Tyneside (No. 54): Robert Stephenson:
Pearce (pp. 96-7) states that was WN 354
Inness, R.H. (unattributed): Locomotive history of the Stockton & Darlington Railway, 1825-1876. Loco. Rly Carr. Rev., 1925, 31, 300-1.
drawing of 2-2-2 No. 54 Tyneside

Meteor (No. 50): William Bouch: 1843
Pearce (pp. 98-9)
Inness, R.H. (unattributed): Locomotive history of the Stockton & Darlington Railway, 1825-1876. Loco. Rly Carr. Rev., 1925, 31, 300-1.
drawing of 2-2-2 and No. 50 Meteor (and latter as rebuilt).

Wolsingham: Kitching: 1847
4ft 6in driving wheels: Pearce p. 101, also Inness. Two similar locomotives constructed for Whitehaven & Furness Junction Railway.
Inness, R.H. (unattributed): Locomotive history of the Stockton & Darlington Railway, 1825-1876. Loco. Rly Carr. Rev., 1925, 31, 346-7.
Notes on No. 55 Wolsingham.


1196 class: 1866
William Bouch design constructed by R, Stephenson for Skinningrove zig-zag incline. Probably converted to 0-6-0s in 1876 as tank engines were very destructive to permanent way according to R.H. Inness. Short-coupled and therefore similar to 1101 type, but retained 1196 classification Hoole p. 58 and 59 (illus. of No. 1681 as 0-6-0 with Worsdell boiler).

SDR number name NER number scrapped as 0-6-0
196 Roseberry 1196 1908
197 Kildale 1197 1909
198 Whitby 1198 1905
199 Escombe 1199 1911

1037 class: 1876
Hoole (p. 25) noted that last class designed by William Bouch. Intended for working Skinningrove zig-zag incline and 6 tons lighter than R. Stephenson 0-6-0STs which were being displaced (and eventually converted to 0-6-0 tender locomotives). Class constructed at Darlington and the four locomotives were numbered: 1037, 1292, 1293 and 1294. No. 1293 illustrated.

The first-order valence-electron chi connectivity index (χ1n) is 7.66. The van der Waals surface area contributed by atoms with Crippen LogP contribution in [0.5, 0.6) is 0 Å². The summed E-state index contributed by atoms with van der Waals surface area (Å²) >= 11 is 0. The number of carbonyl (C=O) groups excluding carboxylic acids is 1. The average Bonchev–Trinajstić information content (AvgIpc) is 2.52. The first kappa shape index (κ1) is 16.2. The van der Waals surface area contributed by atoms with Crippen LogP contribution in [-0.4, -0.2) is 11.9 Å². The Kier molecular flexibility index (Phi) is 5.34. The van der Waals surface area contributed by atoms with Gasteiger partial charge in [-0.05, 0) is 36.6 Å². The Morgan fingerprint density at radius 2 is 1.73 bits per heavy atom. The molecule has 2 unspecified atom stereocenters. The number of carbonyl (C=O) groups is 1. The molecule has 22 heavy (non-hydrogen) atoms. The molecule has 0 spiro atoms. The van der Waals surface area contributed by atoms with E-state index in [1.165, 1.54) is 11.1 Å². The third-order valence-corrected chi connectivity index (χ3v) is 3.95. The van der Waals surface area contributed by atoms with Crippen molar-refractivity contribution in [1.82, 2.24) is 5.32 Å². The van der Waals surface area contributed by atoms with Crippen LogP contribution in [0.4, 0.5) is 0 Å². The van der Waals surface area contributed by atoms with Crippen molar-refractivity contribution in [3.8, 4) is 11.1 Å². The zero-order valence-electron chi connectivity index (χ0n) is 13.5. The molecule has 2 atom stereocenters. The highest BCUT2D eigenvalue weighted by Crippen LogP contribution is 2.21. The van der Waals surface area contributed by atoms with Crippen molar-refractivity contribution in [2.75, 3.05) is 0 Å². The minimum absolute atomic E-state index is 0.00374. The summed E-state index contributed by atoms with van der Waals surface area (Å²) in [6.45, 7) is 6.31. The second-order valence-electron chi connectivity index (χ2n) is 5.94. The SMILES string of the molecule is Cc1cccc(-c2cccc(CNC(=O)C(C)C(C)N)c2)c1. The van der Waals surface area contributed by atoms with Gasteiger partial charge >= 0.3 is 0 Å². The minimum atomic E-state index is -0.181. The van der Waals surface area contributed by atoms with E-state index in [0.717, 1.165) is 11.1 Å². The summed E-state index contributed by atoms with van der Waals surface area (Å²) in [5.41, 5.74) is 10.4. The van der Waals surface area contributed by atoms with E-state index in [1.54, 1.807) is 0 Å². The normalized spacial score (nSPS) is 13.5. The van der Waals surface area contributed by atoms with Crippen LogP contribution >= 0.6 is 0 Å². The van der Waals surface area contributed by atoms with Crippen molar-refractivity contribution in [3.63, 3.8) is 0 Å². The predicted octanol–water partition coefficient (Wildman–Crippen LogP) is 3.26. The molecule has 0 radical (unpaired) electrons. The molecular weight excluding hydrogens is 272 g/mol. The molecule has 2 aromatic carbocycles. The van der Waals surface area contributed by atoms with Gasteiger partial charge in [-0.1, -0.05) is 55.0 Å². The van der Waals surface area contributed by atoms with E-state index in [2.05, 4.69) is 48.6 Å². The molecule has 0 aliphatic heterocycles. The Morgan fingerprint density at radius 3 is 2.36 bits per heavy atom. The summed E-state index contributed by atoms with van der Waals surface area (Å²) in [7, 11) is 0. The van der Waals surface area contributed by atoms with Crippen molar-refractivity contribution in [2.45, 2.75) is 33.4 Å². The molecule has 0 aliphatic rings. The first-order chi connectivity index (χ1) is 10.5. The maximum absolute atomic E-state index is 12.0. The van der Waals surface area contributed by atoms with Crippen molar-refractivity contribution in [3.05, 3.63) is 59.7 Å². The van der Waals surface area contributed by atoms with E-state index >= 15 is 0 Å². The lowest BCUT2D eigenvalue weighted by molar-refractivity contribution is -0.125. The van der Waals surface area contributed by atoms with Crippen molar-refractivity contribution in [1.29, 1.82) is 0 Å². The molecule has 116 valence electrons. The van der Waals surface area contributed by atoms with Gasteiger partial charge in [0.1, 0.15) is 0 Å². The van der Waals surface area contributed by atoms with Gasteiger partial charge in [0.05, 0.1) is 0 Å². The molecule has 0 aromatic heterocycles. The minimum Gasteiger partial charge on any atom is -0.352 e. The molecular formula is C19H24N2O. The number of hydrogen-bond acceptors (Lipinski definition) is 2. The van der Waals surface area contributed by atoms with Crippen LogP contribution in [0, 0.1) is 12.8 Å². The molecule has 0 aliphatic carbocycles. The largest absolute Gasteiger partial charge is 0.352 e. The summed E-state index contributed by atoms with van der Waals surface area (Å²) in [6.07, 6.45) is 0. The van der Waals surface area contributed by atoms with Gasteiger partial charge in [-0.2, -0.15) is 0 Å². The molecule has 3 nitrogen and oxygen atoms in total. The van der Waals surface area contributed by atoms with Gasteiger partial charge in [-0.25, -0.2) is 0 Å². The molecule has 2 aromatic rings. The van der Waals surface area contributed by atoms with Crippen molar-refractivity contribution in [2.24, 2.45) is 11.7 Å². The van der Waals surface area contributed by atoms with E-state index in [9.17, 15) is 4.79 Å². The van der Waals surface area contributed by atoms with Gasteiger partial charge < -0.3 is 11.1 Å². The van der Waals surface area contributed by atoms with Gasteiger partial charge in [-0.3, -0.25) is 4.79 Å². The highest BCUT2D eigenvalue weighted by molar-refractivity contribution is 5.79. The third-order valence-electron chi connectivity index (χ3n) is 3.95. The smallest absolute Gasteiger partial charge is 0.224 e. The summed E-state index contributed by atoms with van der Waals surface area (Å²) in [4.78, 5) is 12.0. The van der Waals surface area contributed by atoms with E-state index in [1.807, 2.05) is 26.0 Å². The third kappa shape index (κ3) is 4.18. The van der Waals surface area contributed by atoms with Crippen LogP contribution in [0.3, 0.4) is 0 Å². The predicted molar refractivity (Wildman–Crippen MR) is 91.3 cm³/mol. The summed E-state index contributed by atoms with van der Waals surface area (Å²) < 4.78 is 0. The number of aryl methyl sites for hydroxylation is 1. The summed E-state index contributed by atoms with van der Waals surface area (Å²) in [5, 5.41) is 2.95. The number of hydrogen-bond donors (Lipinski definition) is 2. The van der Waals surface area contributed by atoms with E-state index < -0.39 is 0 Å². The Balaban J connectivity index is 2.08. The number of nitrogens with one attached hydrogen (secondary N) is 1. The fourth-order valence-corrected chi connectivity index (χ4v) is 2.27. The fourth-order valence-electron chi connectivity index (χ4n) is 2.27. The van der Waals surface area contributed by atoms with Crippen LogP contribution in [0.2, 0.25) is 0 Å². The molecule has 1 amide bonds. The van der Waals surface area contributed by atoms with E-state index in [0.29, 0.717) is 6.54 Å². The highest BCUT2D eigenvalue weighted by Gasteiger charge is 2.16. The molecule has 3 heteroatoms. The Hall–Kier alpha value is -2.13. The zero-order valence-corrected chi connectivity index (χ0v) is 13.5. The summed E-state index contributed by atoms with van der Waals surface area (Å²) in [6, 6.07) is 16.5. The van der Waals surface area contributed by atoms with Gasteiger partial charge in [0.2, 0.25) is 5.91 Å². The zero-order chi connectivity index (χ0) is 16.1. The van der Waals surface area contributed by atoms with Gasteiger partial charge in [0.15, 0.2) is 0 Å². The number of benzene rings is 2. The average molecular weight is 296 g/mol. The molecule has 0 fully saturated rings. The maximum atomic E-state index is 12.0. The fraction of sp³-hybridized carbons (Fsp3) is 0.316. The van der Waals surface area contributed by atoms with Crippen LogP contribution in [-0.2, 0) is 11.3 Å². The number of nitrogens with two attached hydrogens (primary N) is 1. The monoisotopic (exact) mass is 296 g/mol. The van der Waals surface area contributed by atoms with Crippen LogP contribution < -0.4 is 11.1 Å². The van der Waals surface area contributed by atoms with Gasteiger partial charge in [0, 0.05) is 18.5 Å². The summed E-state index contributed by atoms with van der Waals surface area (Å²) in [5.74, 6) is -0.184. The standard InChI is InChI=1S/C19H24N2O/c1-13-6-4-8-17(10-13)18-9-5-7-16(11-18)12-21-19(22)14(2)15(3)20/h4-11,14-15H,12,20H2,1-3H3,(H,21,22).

Stanhope & Tyne Railway. South Shields

Lowe states that at least one locomotive was built by railway: outside frame inside cylinder 0-6-0 Projector of 1839. When company failed in 1841 stock taken over by Pontop & South Shields Railway. Some suggest further locomotives constructed under aegis of this railway, but when this taken over by York & Newcastle Railway in 1847 stock consisted of ten from Robert Stephenson, two from Longridge and one from R.&W. Hawthorn: numbered 82-94. Baxter lists: 2-2-0 Thomas Newcomen, R. Stephenson WN 31/1834; four R. Stephenson 0-4-2 of 1834 (WN 50, 63 and 66 and another unknown) given names: John Buddle, Nathaniel Ogle, James Watt and Robert Hawthorn plus a Tayleur 0-4-2 WN 114/183 named Jacob Perkins..

Newcastle & North Shields Railway

Baxter listed:
2-2-0 Bury c1834: ex-Leeds & Selby Railway St Vincent; sold to Hartlepool Dock & Railway in 1840
2-2-2 R Stephenson WN 264/1839 Wellington; possibly NER 153
2-2-2 R.W. Hawthorn WN 238/9/1839 Nelson/Hotspur: one became NER No. 150
2-4-0 R.W. Hawthorn 1839 The Light; possibly became NER No. 151
0-4-2 R Stephenson WN 231/1839 Collingwood; possibly became NER No. 149
0-4-2 R.W. Hawthorn WN 295/1840 Exmouth; possibly became NER No. 152

Great North of England Railway


Purchased from Stockton & Darlington Railway in September 1839. Constructed R & W Hawthorn in 1836. 4ft 6in driving wheels; 11x16in. cylinders; weight 8¾ tons. MacLean p. 3. Baxter lists p. 66 under SDR with note that sold to contractor for GNER. Tomlinson noted that originally of the intermediate crankshaft type and worked Stockton to Middlesbrough...

Purchased in September 1839 as ballast engine. Built R. Stephenson in 1830. 5ft driving wheels. 11x16in cylinders; weight about 8 tons. 2-2-0? MacLean page 3. Does not appear to be listed by Baxter..